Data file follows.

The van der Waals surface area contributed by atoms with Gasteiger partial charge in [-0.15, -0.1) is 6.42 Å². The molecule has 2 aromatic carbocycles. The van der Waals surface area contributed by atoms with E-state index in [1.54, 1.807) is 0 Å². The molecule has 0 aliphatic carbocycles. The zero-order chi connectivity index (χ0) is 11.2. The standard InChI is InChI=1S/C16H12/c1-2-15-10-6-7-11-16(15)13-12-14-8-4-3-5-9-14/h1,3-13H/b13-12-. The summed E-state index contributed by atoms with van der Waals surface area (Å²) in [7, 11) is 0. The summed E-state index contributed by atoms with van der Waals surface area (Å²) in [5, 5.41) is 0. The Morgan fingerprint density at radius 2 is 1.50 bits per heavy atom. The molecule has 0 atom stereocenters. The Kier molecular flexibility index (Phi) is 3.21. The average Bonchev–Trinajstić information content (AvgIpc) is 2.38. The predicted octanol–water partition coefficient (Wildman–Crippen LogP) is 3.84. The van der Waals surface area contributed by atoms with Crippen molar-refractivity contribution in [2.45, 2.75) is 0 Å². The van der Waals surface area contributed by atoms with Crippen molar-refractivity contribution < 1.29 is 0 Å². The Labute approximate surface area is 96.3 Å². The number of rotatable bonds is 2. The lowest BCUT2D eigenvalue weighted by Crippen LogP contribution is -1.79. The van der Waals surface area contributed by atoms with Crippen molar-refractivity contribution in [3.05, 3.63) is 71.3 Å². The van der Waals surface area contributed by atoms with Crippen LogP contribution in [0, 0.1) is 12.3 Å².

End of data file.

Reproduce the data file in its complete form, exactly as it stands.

The van der Waals surface area contributed by atoms with Gasteiger partial charge in [-0.15, -0.1) is 6.42 Å². The molecule has 2 aromatic carbocycles. The van der Waals surface area contributed by atoms with E-state index in [1.54, 1.807) is 0 Å². The molecule has 0 aliphatic carbocycles. The zero-order chi connectivity index (χ0) is 11.2. The standard InChI is InChI=1S/C16H12/c1-2-15-10-6-7-11-16(15)13-12-14-8-4-3-5-9-14/h1,3-13H/b13-12-. The summed E-state index contributed by atoms with van der Waals surface area (Å²) in [7, 11) is 0. The summed E-state index contributed by atoms with van der Waals surface area (Å²) in [5, 5.41) is 0. The Morgan fingerprint density at radius 2 is 1.50 bits per heavy atom. The molecule has 0 atom stereocenters. The Kier molecular flexibility index (Phi) is 3.21. The average Bonchev–Trinajstić information content (AvgIpc) is 2.38. The predicted octanol–water partition coefficient (Wildman–Crippen LogP) is 3.84. The van der Waals surface area contributed by atoms with Crippen molar-refractivity contribution in [2.45, 2.75) is 0 Å². The van der Waals surface area contributed by atoms with Crippen molar-refractivity contribution < 1.29 is 0 Å². The Labute approximate surface area is 96.3 Å². The number of rotatable bonds is 2. The lowest BCUT2D eigenvalue weighted by Crippen LogP contribution is -1.79. The van der Waals surface area contributed by atoms with Crippen molar-refractivity contribution in [3.05, 3.63) is 71.3 Å². The van der Waals surface area contributed by atoms with Crippen LogP contribution in [0, 0.1) is 12.3 Å².